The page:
The chapter 2 of this book is a little difficult to learn because it is a hands-on project using python. It is not a simple hello world python program, but uses a lot of third-party libs such as Numpy, Pandas, and sklearn. If you are not familiar with Python, you will find the source code is very difficult to read. Even you have some knowledge of Python, you still need to be familiar with the third-party libs to understand the source code. What is worse is that there are a lot of experimental code in between the chapter. If you just copy the code snippet to Jupyter’s notebook, you’ll find they are useless in the end. The worst is that the code does not work in the end because sklearn has updated its version. So I’d like to compose a concise, complete, and workable code with explanatory comments for reference later. The aim is that you can simply copy/paste the code here in Jupyter’s notebook and run it without a problem.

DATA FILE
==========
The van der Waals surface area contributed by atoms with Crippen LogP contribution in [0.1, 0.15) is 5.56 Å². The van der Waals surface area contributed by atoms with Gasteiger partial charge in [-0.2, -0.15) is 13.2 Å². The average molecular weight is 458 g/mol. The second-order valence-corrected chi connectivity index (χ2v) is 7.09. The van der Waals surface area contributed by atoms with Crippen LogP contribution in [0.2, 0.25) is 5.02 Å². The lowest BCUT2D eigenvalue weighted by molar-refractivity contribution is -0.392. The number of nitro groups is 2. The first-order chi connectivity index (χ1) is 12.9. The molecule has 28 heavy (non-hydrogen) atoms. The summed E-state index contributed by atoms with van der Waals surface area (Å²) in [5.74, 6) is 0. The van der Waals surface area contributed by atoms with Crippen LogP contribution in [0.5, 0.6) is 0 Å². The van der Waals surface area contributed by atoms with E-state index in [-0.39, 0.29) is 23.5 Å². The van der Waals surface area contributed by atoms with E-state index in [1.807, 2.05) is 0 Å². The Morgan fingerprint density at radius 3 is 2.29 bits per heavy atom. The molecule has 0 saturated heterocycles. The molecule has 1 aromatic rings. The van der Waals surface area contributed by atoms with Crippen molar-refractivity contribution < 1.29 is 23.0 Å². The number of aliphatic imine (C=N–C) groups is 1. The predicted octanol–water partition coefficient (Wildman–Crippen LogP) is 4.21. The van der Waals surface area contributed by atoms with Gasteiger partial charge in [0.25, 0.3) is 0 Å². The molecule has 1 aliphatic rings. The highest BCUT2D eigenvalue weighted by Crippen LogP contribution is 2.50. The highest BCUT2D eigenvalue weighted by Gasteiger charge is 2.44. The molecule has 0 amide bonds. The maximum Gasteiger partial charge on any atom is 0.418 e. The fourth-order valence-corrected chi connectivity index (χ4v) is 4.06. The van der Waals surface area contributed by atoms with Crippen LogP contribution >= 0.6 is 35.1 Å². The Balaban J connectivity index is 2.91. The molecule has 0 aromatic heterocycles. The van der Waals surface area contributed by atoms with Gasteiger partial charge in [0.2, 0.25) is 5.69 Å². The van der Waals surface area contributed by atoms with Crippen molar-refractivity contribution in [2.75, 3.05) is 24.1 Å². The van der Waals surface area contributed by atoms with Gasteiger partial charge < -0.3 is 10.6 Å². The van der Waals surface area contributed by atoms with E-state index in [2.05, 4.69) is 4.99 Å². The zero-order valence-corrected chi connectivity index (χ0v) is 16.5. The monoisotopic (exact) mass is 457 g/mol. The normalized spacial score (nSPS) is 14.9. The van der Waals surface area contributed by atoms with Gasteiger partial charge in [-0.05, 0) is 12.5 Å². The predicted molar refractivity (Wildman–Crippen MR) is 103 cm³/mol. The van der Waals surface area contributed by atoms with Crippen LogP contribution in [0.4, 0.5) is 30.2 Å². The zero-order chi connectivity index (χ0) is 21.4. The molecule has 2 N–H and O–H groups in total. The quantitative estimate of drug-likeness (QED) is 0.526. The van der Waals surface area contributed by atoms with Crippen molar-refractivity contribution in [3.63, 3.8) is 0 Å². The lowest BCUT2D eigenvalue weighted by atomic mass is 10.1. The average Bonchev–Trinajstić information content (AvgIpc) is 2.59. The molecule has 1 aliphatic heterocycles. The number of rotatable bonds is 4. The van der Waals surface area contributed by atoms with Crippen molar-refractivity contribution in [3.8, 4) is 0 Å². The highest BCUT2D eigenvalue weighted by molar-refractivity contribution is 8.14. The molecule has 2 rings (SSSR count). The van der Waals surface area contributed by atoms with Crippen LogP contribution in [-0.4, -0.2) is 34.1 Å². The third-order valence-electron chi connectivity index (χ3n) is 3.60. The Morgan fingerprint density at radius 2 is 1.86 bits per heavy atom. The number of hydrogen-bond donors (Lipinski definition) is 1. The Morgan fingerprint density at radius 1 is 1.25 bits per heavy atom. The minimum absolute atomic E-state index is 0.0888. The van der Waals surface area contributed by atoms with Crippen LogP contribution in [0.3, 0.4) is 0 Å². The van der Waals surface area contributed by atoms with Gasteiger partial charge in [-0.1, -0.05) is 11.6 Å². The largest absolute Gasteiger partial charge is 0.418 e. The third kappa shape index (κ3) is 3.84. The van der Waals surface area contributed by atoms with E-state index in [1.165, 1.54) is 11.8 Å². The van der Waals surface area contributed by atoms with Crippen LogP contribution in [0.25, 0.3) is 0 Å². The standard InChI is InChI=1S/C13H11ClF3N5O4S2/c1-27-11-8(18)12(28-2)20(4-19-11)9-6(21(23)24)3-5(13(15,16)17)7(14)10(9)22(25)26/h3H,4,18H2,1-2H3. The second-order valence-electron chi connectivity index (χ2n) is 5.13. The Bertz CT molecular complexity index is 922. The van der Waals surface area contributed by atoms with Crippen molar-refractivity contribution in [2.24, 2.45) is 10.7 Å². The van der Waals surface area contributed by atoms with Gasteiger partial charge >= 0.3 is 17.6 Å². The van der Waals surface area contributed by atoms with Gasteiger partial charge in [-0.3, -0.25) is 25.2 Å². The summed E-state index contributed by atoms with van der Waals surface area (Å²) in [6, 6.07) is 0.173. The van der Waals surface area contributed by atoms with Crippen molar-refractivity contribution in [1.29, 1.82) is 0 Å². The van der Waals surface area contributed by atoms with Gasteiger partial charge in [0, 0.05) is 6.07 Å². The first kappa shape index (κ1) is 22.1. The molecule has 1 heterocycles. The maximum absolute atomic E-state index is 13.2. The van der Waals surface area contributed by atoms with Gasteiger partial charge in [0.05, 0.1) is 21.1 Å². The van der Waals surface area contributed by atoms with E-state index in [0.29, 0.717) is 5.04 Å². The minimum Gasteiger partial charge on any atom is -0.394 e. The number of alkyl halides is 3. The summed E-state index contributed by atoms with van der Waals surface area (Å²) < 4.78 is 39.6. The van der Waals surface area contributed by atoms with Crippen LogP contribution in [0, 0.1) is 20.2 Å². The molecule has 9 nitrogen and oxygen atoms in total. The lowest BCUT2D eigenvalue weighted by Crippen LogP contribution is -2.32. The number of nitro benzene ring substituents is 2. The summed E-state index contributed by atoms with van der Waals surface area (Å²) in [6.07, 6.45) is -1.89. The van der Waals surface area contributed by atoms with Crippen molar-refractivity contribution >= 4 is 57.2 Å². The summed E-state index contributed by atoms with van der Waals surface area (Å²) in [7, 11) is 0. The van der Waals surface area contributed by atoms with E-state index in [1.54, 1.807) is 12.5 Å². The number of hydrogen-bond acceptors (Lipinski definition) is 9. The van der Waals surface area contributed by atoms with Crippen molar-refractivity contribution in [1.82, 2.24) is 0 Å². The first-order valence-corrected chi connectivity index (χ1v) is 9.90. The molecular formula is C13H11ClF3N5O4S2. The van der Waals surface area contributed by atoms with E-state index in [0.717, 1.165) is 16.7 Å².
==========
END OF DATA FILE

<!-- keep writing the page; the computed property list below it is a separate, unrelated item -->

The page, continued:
import os import tarfile from six.moves import urllib DOWNLOAD_ROOT = "https://raw.githubusercontent.com/ageron/handson-ml/master/" HOUSING_PATH = "datasets/housing" HOUSING_URL = DOWNLOAD_ROOT + HOUSING_PATH + "/housing.tgz" def fetch_housing_data(housing_url=HOUSING_URL, housing_path=HOUSING_PATH): if not os.path.isdir(housing_path): os.makedirs(housing_path) tgz_path = os.path.join(housing_path, "housing.tgz") urllib.request.urlretrieve(housing_url, tgz_path) housing_tgz = tarfile.open(tgz_path) housing_tgz.extractall(path=housing_path) housing_tgz.close() #fetch_housing_data() import pandas as pd def load_housing_data(housing_path=HOUSING_PATH): csv_path = os.path.join(housing_path, "housing.csv") return pd.read_csv(csv_path) housing=load_housing_data() housing.head() #housing is now a DataFrame with 10 columns import numpy housing["income_cat"] = numpy.ceil(housing["median_income"] / 1.5) #now housing has 11 columns housing["income_cat"].where(housing["income_cat"] < 5, 5.0, inplace=True) #housing["income_cat"] is a Series, housing["income_cat"] < 5 is a boolean Series, if an entry is false, the corresponding entry in housing["income_cat"] is set to 5.0 from sklearn.model_selection import StratifiedShuffleSplit split = StratifiedShuffleSplit(n_splits=1, test_size=0.2, random_state=42) #this is a stratified sampler that samples 20% of the dataset #split.split(housing, housing["income_cat"]) apply this stratified sampler to the dataset and the dataset is stratified according housing["income_cat"],i.e., all housing entries with the same housing["income_cat"] value form a strat. The sampler takes same ratio of entries from every strats. for train_index, test_index in split.split(housing, housing["income_cat"]):#the loop only runs one time. print(type(train_index)) # train_index and test_index are both ndarray(1d array that contains the indexes) print(type(test_index)) strat_train_set = housing.loc[train_index] strat_test_set = housing.loc[test_index] for set in (strat_train_set, strat_test_set): set.drop(["income_cat"], axis=1, inplace=True) # drop a column(because axis=1) of dataframe called "incoming_cat" #strat_train_set and strat_test_set now have 10 columns housing = strat_train_set.drop("median_house_value", axis=1) #housing now has 9 columns housing_labels = strat_train_set["median_house_value"].copy() #housing_labels has only 1 column housing_num = housing.drop("ocean_proximity", axis=1) #housing_num has 8 columns #an estimator like SimpleImputer has a fit method, which is used to get/fit/learn/train some parameters from a dataset. The name of the parameters is like xxxxx_. Some estimators are called transformer if they have a transform method,which transforms a dataset to another. If a transformer inherits from TransformerMixin, it automatically has a method fit_transform, which equals to calling fit, then calling transform of the transformer. from sklearn.impute import SimpleImputer from sklearn.base import BaseEstimator, TransformerMixin from sklearn.preprocessing import FunctionTransformer from sklearn.pipeline import Pipeline from sklearn.preprocessing import StandardScaler from sklearn.preprocessing import OneHotEncoder import numpy as np rooms_ix, bedrooms_ix, population_ix, household_ix = 3, 4, 5, 6 def add_extra_features(X, add_bedrooms_per_room=True): #X is ndarray rooms_per_household = X[:, rooms_ix] / X[:, household_ix] population_per_household = X[:, population_ix] / X[:, household_ix] if add_bedrooms_per_room: bedrooms_per_room = X[:, bedrooms_ix] / X[:, rooms_ix] return np.c_[X, rooms_per_household, population_per_household, bedrooms_per_room] else: return np.c_[X, rooms_per_household, population_per_household] class DataFrameSelector(BaseEstimator, TransformerMixin): #many transformers do nothing in fit, they are just used to transform something, not learn something. def __init__(self, attribute_names): self.attribute_names = attribute_names def fit(self, X, y=None): return self def transform(self, X): return X[self.attribute_names].values from sklearn.pipeline import FeatureUnion from sklearn.preprocessing import LabelBinarizer num_attribs = list(housing_num) cat_attribs = ["ocean_proximity"] #num_attribs and cat_attribs are list. #pipeline exposes the same methods such as fit/transform/fit_transform as the last estimator. The fit method of pipeline calls the fit_transform method of every transformer sequentially except the last one, then calls the fit method of the final estimator. The transform method of pipeline calls the transform method of every transformer. The fit_transform method of pipeline calls the fit method then the transform method of the pipeline. num_pipeline = Pipeline([ ('selector', DataFrameSelector(num_attribs)),#the output is 8-column ndarray ('imputer', SimpleImputer(strategy="median")),#every column has its missing items set to the median of the whole column ('attribs_adder', FunctionTransformer(add_extra_features, validate=False)),#the output is ndarray(with added features) #The output is 11-column ndarray ('std_scaler', StandardScaler()),#all items in a column are standardized according to the mean and variance of data in this column so the result items have 0 mean, 1 variance ]) cat_pipeline = Pipeline([ ('selector', DataFrameSelector(cat_attribs)), ('cat_encoder', OneHotEncoder(sparse=False)),#the input is a 1-colum ndarray ,the output is 5-column ndarray,every cat(int) is encoded to a 5-bin(0/1) vector ]) full_pipeline = FeatureUnion(transformer_list=[ ("num_pipeline", num_pipeline), ("cat_pipeline", cat_pipeline), ]) housing_prepared = full_pipeline.fit_transform(housing) #call fit_transform of each composing pipeline parallelly, then concat the results(columns) together:16-column ndarray housing_prepared from sklearn.linear_model import LinearRegression lin_reg = LinearRegression() lin_reg.fit(housing_prepared, housing_labels) #housing_prepared is 16-column ndarray, housing_labels is a Series from sklearn.metrics import mean_squared_error housing_predictions = lin_reg.predict(housing_prepared) lin_mse = mean_squared_error(housing_labels, housing_predictions) lin_rmse = np.sqrt(lin_mse) lin_rmse from sklearn.tree import DecisionTreeRegressor tree_reg = DecisionTreeRegressor() tree_reg.fit(housing_prepared, housing_labels) housing_predictions = tree_reg.predict(housing_prepared) tree_mse = mean_squared_error(housing_labels, housing_predictions) tree_rmse = np.sqrt(tree_mse) tree_rmse